Thanksgiving in Japanese is called ‘Kinro Kansha no Hi’, which means Labor Thanksgiving Day, takes place on Nov. 23 every year. Unlike Americans, not all Japanese are guaranteed to have a day off work for Thanksgiving. But all Japanese government entities are closed on this occasion to celebrate labor, production, and giving one another thanks.
It is reported that this holiday has roots in an ancient rice harvest festival named Niinamesai. While the day started as a way to mark the harvest, it finally transformed into a holiday to honor the workers who helped the harvest happen. Both the Americans and the Japanese mark the day to concentrate on what they’re thankful for, but Japanese Labor Thanksgiving Day is particularly about being grateful for the hard work of dedicated workers.
On this day, the celebration focuses more on thanking those who work hard to make the nation run smoothly rather than around food. School kids will sometimes write notes to say thanks to firefighters, police officers, and other community workers who help keep them safe.
It may come as a surprise that the tiny remote island located in the middle of the Pacific Ocean commemorates Thanksgiving. Norfolk Island observes Thanksgiving Day on the last Wednesday in November yearly. This island was a popular place for whaling ships coming from the United States. When an American trader named Isaac Robinson lived in Norfolk, he carried with him the Thanksgiving tradition.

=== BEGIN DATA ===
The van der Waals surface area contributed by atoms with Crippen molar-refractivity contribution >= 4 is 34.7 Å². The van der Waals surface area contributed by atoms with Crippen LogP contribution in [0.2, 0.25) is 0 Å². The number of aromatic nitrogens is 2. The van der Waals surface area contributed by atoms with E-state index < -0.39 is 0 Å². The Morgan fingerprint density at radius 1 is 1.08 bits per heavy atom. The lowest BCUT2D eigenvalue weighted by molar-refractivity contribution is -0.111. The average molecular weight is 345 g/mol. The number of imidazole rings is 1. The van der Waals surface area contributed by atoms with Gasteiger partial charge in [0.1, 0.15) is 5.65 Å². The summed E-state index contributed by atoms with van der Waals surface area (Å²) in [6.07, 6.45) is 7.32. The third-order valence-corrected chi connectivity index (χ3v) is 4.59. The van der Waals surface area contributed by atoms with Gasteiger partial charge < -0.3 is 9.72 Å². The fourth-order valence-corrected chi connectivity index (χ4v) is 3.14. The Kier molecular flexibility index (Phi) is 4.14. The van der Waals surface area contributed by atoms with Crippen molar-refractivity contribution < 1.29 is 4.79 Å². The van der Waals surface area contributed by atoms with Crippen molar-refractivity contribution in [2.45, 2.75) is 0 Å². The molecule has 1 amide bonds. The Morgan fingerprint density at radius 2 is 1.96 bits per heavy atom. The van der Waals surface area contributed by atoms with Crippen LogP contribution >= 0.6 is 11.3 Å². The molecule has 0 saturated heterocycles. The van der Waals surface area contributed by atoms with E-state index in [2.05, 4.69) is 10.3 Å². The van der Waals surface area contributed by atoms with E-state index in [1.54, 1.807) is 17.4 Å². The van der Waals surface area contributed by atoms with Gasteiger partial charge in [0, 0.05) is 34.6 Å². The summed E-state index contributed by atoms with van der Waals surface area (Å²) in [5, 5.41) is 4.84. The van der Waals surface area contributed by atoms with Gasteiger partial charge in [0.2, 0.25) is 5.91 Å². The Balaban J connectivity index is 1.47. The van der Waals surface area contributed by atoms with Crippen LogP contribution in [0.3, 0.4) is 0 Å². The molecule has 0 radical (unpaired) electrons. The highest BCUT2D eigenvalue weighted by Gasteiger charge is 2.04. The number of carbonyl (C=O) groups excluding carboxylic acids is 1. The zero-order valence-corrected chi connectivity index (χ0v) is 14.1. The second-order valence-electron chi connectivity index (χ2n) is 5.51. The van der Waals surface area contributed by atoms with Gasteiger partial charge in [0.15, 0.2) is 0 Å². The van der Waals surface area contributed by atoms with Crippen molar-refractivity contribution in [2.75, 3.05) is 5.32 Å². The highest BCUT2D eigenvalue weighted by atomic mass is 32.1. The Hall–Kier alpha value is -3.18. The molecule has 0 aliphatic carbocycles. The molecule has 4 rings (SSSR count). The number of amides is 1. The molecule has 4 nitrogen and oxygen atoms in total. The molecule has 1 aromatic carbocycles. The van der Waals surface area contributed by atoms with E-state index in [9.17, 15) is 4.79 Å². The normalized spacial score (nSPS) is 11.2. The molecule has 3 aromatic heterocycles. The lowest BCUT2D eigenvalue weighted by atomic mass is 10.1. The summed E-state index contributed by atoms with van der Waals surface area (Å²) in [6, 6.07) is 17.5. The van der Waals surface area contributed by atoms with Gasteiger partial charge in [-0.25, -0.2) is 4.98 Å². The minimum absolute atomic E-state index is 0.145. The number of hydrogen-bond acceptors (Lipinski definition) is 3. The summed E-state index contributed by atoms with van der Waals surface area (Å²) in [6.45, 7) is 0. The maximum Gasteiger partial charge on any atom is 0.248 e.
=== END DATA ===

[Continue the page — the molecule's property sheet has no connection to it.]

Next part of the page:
In the 1890s, Robinson came up with the idea to decorate one of the island’s churches with Thanksgiving-style. All Saints Church in the capital of Kingston was decorated by Robinson and three of his friends. It was shaped from palm trees and lemons. It is reported that Robin died the following year, but the tradition was associated with the community.
Norfolk Island celebrations include visiting Church services where local produce is auctioned off at the end of the ceremony and followed by a traditional lunch with your loved ones.
Thanksgiving in South Korea is known as Chuseok, or Hangawi takes place on the 15th day of the eighth lunar month. It’s commemorated on the same day as the Chinese and Vietnamese harvest festivals.
Chuseok celebrates the first day that the full harvest moon appears. On this occasion, family gather and spend quality time together. A rice cake known as songpyeon is one of the most vital foods on this day. Songpyeon is made using finely ground, new rice, and filled with sesame seeds, chestnuts, red beans, or other similar ingredients. It’s then kneaded into a small ball.
Families gather on the night before Chuseok to make songpyeon as a bonding activity that illustrates the importance of family in Korean society.
Another Korea’s Thanksgiving holiday tradition in modern-day Korea is that of gift-giving. Koreans will give presents not only to their relatives but also to friends and businesses to show their thankfulness and appreciation. Typical gifts range from high-quality cuts of beef and fresh fruit such as apples, to gift baskets packed with necessities for the year. In Korea, spam is truly one of the most common gifts to give your dearest ones.
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Wherever you are in the world, you probably have something to be thankful for. So, we hope you have a happy Thanksgiving. If you’re curious about some fun Thanksgiving facts or great Thanksgiving foods, you can find them in our Thanksgiving Guide.